Recording acoustic guitar in stereo - should you use spaced or coincident mics?
Should you make decisions as you record, or keep your options open until later?
Clipping and compressing a drum recording to achieve an exciting sound texture
How to become a better singer
Click removal at the start of a track
Who should be responsible for the fade at the end of a song - the producer, mix engineer or mastering engineer?
"There is background noise in my studio. Should I use a noise-reduction plug-in?"
How to record or amplify the melodica or any unfamiliar instrument
Can you hear the difference between a square wave and a sine wave?
The importance of monitoring in the recording studio
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At the time of writing (June 13, 2012), this tape recorder is up for auction on Ebay. It is a Studer A80 and, as analog tape recorders go, this is one of the very best. But this isn't a normal A80, it is the mastering version. So the question is, why is there a special mastering version, and what makes it different from a normal A80?
If you look closely at this pic, you will see that the heads are arranged differently to a normal tape recorder...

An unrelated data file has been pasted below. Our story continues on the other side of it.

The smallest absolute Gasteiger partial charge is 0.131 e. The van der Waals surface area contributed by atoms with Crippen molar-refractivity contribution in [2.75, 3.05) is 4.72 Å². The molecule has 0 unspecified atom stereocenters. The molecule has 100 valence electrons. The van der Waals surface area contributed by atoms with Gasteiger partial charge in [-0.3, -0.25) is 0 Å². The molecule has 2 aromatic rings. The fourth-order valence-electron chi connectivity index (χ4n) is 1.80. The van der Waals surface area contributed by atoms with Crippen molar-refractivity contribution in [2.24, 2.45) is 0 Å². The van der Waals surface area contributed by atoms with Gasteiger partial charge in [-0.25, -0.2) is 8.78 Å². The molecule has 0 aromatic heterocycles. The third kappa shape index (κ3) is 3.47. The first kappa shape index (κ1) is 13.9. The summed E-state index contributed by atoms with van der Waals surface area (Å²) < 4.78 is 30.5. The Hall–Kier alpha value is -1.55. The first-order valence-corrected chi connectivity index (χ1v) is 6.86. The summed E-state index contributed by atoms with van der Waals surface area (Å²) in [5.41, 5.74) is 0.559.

Usually, you would expect to see three heads - erase, record and play - set very close together underneath a head cover that makes everything look neat and tidy. But here there are two playback heads, separated quite widely.
So this machine can't even record, so it isn't even a tape recorder - it is a tape playback machine. So how does that make it suitable for mastering?
The answer is that this machine was used for mastering to vinyl. It is only ever used to play back signal to a vinyl cutting lathe. It is not capable of recording and that never was the intention of the machine.
So now the question arises why a special version of the A80 was desirable for mastering? Why wouldn't a standard A80 do?
The answer to this is that to maximize the duration of playback of each side of a vinyl record, the turns of the groove should be spaced so that they never take up any more width than necessary. Loud signals make the groove wiggle a lot. For quiet signals the groove is much more nearly a smooth curve. Lathes were designed so that they could automatically modify the pitch of the groove according to the level of the signal. However, since a quiet section in one turn of the groove might be followed by a loud section in the next, the lathe had to be able to 'look into the future' to see what is coming next.
This is the purpose of the second 'preview' playback head on the left, which sends signal to the lathe's control mechanism a little ahead of the signal sent to the lathe's cutter head. The extra tape guides are there to extend the time interval between the preview head and the main playback head. The tape is looped around these heads according to the diagram attached to the top plate of the machine.
Of course you could say, "Why not use a normal tape recorder and delay the signal to the lathe's cutter head digitally?"
Tell this to a vinyl junkie and see what happens...Come on the FREE COURSE TOUR